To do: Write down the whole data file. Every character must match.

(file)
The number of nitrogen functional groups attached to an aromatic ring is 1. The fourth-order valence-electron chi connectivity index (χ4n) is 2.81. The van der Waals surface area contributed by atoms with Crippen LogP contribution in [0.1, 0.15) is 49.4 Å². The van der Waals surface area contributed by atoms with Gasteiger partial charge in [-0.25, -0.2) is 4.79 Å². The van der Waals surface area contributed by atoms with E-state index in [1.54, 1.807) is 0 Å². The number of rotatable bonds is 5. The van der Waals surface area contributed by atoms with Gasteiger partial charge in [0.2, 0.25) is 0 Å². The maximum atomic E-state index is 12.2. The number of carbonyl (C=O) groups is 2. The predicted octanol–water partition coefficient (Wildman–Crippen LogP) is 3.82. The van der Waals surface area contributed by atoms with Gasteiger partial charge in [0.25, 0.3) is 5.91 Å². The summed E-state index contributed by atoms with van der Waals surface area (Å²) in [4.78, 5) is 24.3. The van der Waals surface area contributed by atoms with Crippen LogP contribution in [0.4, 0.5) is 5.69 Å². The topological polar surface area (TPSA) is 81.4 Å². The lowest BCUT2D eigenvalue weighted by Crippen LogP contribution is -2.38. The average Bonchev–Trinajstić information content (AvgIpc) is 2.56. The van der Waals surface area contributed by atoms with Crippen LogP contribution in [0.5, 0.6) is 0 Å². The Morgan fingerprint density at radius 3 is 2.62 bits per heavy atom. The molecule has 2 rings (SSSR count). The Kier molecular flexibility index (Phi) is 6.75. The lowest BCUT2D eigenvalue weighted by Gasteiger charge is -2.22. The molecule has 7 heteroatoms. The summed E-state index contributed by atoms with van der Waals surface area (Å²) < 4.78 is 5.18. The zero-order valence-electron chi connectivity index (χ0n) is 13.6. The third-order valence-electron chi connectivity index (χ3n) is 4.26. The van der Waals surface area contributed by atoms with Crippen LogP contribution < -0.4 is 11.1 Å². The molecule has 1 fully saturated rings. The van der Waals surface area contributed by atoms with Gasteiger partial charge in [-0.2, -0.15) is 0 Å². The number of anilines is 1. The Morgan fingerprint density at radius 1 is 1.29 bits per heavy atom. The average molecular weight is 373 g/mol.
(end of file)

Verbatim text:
The number of nitrogen functional groups attached to an aromatic ring is 1. The fourth-order valence-electron chi connectivity index (χ4n) is 2.81. The van der Waals surface area contributed by atoms with Crippen LogP contribution in [0.1, 0.15) is 49.4 Å². The van der Waals surface area contributed by atoms with Gasteiger partial charge in [-0.25, -0.2) is 4.79 Å². The van der Waals surface area contributed by atoms with E-state index in [1.54, 1.807) is 0 Å². The number of rotatable bonds is 5. The van der Waals surface area contributed by atoms with Gasteiger partial charge in [0.2, 0.25) is 0 Å². The maximum atomic E-state index is 12.2. The number of carbonyl (C=O) groups is 2. The predicted octanol–water partition coefficient (Wildman–Crippen LogP) is 3.82. The van der Waals surface area contributed by atoms with Gasteiger partial charge in [0.25, 0.3) is 5.91 Å². The summed E-state index contributed by atoms with van der Waals surface area (Å²) in [4.78, 5) is 24.3. The van der Waals surface area contributed by atoms with Crippen LogP contribution in [0.4, 0.5) is 5.69 Å². The topological polar surface area (TPSA) is 81.4 Å². The lowest BCUT2D eigenvalue weighted by Crippen LogP contribution is -2.38. The average Bonchev–Trinajstić information content (AvgIpc) is 2.56. The van der Waals surface area contributed by atoms with Crippen LogP contribution in [0.5, 0.6) is 0 Å². The Morgan fingerprint density at radius 3 is 2.62 bits per heavy atom. The molecule has 2 rings (SSSR count). The Kier molecular flexibility index (Phi) is 6.75. The lowest BCUT2D eigenvalue weighted by Gasteiger charge is -2.22. The molecule has 7 heteroatoms. The summed E-state index contributed by atoms with van der Waals surface area (Å²) < 4.78 is 5.18. The zero-order valence-electron chi connectivity index (χ0n) is 13.6. The third-order valence-electron chi connectivity index (χ3n) is 4.26. The van der Waals surface area contributed by atoms with Crippen LogP contribution < -0.4 is 11.1 Å². The molecule has 1 fully saturated rings. The van der Waals surface area contributed by atoms with Gasteiger partial charge in [-0.2, -0.15) is 0 Å². The number of anilines is 1. The Morgan fingerprint density at radius 1 is 1.29 bits per heavy atom. The average molecular weight is 373 g/mol.